the law, however is left in a complete mess. Obama has now saddled the poor with an unpayable tax.

    Comment by Sammy Finkelman (976d9e) — 6/28/2012 @ 7:21 am

  62. Hey, how about Congress assessing every U.S. citizen or permanent resident a $5,000 annual tax?

    They haven’t done that only because the penalty is less than the cost of insurance.

    Comment by Sammy Finkelman (976d9e) — 6/28/2012 @ 7:23 am

  63. All the news reporters do not understand how much striking down the Medicaid expansion undermines the entire law.

    Fr sure, if left alone, lots of people will not have health insurance, and will owe a penalty, which however will not be collected except for the fact the IRS will seize their tax refunds,

    Comment by Sammy Finkelman (976d9e) — 6/28/2012 @ 7:28 am

  64. Comment by crazy — 6/28/2012 @ 6:56 am

    Roberts and Alito join GBSK in upholding the monstrosity by rationalizing the ACA as not being fundamentally different than mandatory participation Medicare and Social Security.

    The problem with that is that Social Security tax and Medicare tax is a tax on income. The mandate penalty is a tax on U.S. citizenship or legal residency.

    Congress is the only place to undo this.

    Comment by Sammy Finkelman (976d9e) — 6/28/2012 @ 7:36 am

  65. Crazy >> Congress is the only place to undo this.

    Congress never would have passed this (this way) without the Medicaid expansion, which by the way, was thrown into it almost an afterthought, but still it’s there.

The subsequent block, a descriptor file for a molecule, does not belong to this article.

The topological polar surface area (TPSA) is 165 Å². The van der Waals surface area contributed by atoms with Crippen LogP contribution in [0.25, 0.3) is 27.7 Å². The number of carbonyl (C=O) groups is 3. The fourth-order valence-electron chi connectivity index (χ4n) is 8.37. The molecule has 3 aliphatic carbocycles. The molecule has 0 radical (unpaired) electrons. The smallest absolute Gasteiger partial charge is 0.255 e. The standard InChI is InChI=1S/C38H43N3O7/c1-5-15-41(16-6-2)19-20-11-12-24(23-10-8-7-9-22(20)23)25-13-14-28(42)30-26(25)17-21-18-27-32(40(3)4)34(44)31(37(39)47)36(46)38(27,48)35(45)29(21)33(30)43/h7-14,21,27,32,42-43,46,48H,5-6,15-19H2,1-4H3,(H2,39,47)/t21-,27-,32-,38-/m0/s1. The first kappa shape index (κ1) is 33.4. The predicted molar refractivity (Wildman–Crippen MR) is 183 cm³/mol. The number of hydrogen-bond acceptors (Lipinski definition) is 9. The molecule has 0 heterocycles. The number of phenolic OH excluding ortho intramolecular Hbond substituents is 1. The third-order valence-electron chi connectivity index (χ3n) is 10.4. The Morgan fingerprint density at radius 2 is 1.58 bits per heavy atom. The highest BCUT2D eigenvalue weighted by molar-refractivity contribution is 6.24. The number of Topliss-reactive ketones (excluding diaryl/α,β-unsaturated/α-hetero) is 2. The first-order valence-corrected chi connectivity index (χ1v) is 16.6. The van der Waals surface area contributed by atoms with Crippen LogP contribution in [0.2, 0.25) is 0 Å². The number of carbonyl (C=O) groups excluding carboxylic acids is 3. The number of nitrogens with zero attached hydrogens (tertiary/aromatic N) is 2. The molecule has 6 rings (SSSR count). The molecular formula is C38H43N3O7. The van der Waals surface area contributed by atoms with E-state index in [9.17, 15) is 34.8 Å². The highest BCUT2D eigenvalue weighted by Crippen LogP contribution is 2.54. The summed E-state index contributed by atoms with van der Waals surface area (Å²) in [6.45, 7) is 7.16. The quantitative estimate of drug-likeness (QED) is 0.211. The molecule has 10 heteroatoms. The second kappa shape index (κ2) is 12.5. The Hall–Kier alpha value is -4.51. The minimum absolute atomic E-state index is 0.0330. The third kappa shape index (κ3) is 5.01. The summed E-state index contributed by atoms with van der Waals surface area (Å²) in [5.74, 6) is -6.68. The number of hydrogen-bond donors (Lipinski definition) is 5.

If framed as a tax it never would have passed.

    Now that it is framed as a tax, it is very legitimate not to enroll and pay the penalty.

    Comment by Sammy Finkelman (976d9e) — 6/28/2012 @ 7:39 am

  66. As i read it, the medicaid issue only means that the government can’t withhold ALL medicaid payments, they can only withhold additional medicaid payments that the state would get if it went with the expansion.

    As for the individual mandate, I guess now the congress can force individuals to do anything, as long as the penalty is a “tax” – so say a $1M an hour tax for non-compliance? Sigh.

    Look for the issue with religious organizations to explode back to the fore, it was on the back burner because many thought that the law might be struck down.

    -John

    Comment by John (5d6fe8) — 6/28/2012 @ 7:39 am

  67. “You lie!”

    Comment by AZ Bob (1c9631) — 6/28/2012 @ 7:47 am

  68. ObamaCare is a lot of things but it isn’t a tax, it never was, and it never will be.

    Calling it a tax in order to improperly force it on an unwilling nation is not only repugnant to the Constitutional rights of Americans it is a betrayal of reason itself.

    Chief Justice John Bader-Roberts has betrayed the nation and the Constitution he is charged with protecting and defending.

    Comment by ropelight (1095e2) — 6/28/2012 @ 8:00 am

  69. maybe the extraterrestrial thing is in play after all, maybe it would help

    Scotty, beam sopme intelligent life down to the planet

    Comment by MD in Philly (3d3f72) — 6/28/2012 @ 9:22 am

  70. http://m.washingtonexaminer.com/dnc-executive-director-spikes-the-football-its-constitutional-bitches/article/2500854?utm_source=Washington%20Examiner%20Opinion%20Digest%20-%2006/28/2012&utm_medium=email&utm_campaign=Washington%20Examiner:%20Opinion%20Digest

    I was right

    Comment by JD (ad6f40) — 6/28/2012 @ 10:11 am

  71. Yes, JD, you were right.

    I think my comment at #34 was at least in the correct direction- predictions are nigh unto meaningless in the age of Obama. Obamacare ruled Constitutional not because the court agreed the Commerce clause can be used for anything with Kennedy being the swing vote, but because Roberts decided to call it a tax after all (in spite of Obama saying it isn’t) and the feds can tax anything, and nothing as well.

    Comment by MD in Philly (3d3f72) — 6/28/2012 @ 11:35 am

  72. This excellent website truly has all of
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    Comment by pictures of drugs (84a06a) — 7/2/2012 @ 1:07 pm